6th festival serves up six premieres
Home grown opera talent is blended with new imports at the sixth Opera Fringe Festival, in partnership with Down District Council, from June 8-24.
'We are thrilled to have three world premieres in this year’s programme, each with a very distinct style,' says chairperson for Fringe Performances Caroline Nolan.
'The Marriage of Figaro by Opera Theatre Company will be brought to life in a reduced orchestration. Codetta with Gerard McChrystal features collaboration between choir and saxophonist and The Vikings, presented by Live Music Now, Creative Youth Partnerships, Classic FM and Opera Fringe, will see a battalion of opera singers battling it out with pupils of All Children’s Integrated and Newcastle Primary Schools.’
Homegrown opera talent will also be showcased with three Irish premieres, set in atmospheric surroundings.
‘The Great Hall in Downshire Estate is the setting for the Irish Premiere of The Armonico Consort’s production of Henry Purcell’s The Fairy Queen,' Nolan continues. 'Based on the ideas and characters from Shakespeare’s A Midsummer Night’s Dream and featuring a cast of 20 including the Orchestra of the Baroque, the production is set in Victorian painter Richard Dadd’s inspired and unhinged world, drawing upon paintings created during his time in Bedlam Asylum.’
The Armonico Consort's talents are displayed in Down Cathedral on Sunday June 10 as singers and instrumentalists perform Pergolesi’s powerful masterpiece Stabat Mater alongside Purcell’s Dido & Aeneas.
Marking the 250th anniversary of the death of the great Italian master Domenico Scarlatti with another Irish premiere, the Irish Baroque Orchestra Chamber Soloists perform in Down Arts Centre on Saturday June 16. They will be joined by one of Europe’s rising vocal stars, English countertenor Owen Willetts.
Inch Abbey, Downpatrick is the place to be on Friday June 22 at 8pm, for a midsummer celebration with Renaissance and Festival Brass, sponsored by Environment and Heritage Service. Wrap up warm and enjoy Renaissance choir, which in the last 30 years has established itself as one of the UK’s most versatile and dynamic vocal ensembles.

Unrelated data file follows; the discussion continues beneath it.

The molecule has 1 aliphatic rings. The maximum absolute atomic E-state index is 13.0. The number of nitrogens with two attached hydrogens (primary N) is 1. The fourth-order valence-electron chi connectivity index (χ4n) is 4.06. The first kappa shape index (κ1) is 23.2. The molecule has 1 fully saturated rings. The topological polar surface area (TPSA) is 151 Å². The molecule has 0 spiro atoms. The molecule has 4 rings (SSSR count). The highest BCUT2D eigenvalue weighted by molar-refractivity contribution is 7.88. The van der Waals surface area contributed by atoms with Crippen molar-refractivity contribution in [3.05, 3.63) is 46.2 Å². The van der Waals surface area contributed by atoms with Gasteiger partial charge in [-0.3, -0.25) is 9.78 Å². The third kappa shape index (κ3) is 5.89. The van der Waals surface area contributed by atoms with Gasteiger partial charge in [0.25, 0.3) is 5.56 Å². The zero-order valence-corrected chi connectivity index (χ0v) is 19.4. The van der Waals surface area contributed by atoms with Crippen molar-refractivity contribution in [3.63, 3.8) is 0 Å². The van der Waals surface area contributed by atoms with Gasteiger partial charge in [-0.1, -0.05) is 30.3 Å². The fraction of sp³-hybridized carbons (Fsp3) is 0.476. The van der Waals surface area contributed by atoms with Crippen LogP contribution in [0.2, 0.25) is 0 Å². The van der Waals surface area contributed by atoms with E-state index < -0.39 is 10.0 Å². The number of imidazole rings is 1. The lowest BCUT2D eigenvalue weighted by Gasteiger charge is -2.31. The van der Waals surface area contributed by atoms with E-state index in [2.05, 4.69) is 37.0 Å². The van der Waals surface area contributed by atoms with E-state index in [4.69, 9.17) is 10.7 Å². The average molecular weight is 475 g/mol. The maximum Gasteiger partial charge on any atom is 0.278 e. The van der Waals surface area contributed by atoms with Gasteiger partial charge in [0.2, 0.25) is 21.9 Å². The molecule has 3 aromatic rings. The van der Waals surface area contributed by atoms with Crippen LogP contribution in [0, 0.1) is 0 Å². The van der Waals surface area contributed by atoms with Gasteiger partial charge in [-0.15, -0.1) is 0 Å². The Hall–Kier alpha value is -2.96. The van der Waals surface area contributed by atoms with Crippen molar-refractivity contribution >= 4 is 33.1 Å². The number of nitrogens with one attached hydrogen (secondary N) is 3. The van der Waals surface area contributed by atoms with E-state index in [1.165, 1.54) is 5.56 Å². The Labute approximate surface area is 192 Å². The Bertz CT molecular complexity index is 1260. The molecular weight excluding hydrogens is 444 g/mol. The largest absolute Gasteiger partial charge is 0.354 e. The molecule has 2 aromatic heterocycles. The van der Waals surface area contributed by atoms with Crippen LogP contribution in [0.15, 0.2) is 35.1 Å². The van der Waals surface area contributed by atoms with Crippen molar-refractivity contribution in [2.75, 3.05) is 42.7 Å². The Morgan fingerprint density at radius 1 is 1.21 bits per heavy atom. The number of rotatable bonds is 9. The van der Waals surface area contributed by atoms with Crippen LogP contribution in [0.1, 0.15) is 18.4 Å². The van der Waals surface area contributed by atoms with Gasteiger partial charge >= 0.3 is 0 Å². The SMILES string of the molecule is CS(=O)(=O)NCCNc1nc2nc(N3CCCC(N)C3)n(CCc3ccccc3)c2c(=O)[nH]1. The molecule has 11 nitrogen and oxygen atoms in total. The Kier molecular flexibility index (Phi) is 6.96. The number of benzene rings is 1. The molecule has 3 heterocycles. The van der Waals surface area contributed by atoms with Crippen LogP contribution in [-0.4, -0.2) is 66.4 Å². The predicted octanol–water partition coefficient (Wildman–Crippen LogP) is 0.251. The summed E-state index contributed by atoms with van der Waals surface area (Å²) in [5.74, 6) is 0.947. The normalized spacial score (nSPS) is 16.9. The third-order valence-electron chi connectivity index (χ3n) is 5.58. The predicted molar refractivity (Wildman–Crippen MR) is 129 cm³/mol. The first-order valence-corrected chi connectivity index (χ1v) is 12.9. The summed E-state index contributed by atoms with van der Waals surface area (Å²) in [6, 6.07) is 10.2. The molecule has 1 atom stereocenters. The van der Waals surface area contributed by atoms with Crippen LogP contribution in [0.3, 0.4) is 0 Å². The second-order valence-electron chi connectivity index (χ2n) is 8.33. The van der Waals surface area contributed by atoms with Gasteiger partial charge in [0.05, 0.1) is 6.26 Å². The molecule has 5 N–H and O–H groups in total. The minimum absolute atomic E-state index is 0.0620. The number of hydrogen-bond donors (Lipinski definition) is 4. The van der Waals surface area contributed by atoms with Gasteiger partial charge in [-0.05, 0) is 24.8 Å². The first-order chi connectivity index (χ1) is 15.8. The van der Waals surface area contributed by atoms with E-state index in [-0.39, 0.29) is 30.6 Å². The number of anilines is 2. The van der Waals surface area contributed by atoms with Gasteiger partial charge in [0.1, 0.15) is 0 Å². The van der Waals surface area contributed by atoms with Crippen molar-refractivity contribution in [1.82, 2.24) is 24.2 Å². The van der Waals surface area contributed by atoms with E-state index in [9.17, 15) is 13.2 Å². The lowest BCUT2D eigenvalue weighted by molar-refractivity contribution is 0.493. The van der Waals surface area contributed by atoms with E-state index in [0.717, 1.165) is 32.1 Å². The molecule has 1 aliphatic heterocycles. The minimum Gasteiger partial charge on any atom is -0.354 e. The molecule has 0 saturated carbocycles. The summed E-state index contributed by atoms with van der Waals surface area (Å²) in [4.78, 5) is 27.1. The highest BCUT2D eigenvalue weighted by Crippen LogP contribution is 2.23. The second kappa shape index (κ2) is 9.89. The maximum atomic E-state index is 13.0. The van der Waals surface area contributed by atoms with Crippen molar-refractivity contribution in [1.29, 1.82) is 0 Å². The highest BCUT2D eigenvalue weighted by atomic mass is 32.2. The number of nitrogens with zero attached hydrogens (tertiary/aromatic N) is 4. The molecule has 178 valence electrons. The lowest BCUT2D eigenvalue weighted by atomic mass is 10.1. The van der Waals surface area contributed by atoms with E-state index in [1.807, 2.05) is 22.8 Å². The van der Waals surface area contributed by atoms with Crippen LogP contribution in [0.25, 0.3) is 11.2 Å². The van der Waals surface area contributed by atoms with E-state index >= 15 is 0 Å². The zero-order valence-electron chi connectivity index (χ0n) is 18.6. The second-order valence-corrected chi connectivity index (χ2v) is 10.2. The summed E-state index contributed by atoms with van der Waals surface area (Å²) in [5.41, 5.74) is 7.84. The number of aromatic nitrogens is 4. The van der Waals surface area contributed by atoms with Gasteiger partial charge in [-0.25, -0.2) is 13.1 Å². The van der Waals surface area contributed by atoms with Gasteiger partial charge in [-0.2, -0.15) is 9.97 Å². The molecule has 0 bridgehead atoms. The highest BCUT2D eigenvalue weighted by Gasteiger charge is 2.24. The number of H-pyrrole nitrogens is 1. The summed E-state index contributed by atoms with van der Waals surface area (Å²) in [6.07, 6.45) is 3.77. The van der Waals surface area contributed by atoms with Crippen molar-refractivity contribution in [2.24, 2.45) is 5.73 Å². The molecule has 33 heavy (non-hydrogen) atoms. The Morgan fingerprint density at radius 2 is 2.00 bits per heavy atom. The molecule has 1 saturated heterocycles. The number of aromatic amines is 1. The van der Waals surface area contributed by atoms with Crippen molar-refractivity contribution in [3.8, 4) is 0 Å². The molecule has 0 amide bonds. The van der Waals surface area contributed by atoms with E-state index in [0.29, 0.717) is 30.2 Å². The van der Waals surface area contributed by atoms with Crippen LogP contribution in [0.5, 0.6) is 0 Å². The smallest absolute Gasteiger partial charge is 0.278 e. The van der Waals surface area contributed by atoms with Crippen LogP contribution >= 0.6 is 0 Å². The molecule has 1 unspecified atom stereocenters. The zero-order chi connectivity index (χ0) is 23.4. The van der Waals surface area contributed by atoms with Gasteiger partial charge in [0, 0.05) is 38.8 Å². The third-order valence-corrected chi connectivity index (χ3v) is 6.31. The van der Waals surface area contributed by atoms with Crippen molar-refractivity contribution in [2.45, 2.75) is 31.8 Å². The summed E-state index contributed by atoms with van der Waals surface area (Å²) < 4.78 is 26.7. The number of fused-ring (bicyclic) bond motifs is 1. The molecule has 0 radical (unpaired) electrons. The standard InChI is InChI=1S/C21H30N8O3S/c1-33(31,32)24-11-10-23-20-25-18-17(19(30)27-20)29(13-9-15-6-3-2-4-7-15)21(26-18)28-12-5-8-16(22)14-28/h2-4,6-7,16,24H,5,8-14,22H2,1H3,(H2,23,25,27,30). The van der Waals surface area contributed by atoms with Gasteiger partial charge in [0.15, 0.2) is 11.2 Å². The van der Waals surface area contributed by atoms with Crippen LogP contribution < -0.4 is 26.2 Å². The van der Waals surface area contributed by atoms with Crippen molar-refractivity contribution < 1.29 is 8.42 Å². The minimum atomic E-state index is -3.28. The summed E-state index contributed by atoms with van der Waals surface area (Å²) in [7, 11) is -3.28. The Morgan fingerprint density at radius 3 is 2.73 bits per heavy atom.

Lunchtime Soup Operas are back on the menu and celebrate a diverse range of vocal styles and genres. Two of Ireland’s top folk vocalists, Padraigin Ni Uallachain and Len Graham appear in Maginns, Castlewellan on Saturday June 9, while performance poet Zena Edwards entertains diners at Rathdune House, Downpatrick on Friday June 22. All six Lunchtime Soup Operas start promptly at 12:30pm.
The Down Arts Centre will be transported back in time to relive its former past as a cinema with the screening of U-Carmen e-Khayelitsha and Porgy and Bess.
Introduced by Melvin Rickerby of BBC NI, U-Carmen e-Khayelitsha is based upon Mark Donford-May’s thrilling version of Bizet’s Carmen. Set in the South African township of Khayelistsha and sung in Xhosa, the film is screened on Thursday June 12 at 7.30pm.
Porgy and Bess, regarded as one of the greatest American folk operas is directed by Trevor Nunn and conducted by Simon Rattle and screens on Wednesday June 20 at 7.30pm.
The popularity of last year’s Festival Club has guaranteed its return to Denvir’s Hotel. The club will be open after all evening performances to ticket holders only, so hang on to your ticket stubs. Denvir’s Hotel is also the venue for several Lunchtime Soup Operas and talks by industry representatives.
George Fleeton offers a preview of his tribute to Maria Callas on the 30th anniversary of her death on Sunday June 10, while Michael White, writer and BBC Broadcaster will be offering a defence of his profession in Don’t Shoot The Critic (let him die more slowly) on Sunday June 17, both at 3pm.
‘This year’s programme incorporates a number of art forms,' says Nolan. Music is combined with performance, film, poetry and photography. We have a number of dedicated children’s events, with storytelling, opera mask making workshops and several schools are involved in performances.'
Tickets can be booked at the box office: 02844 610747.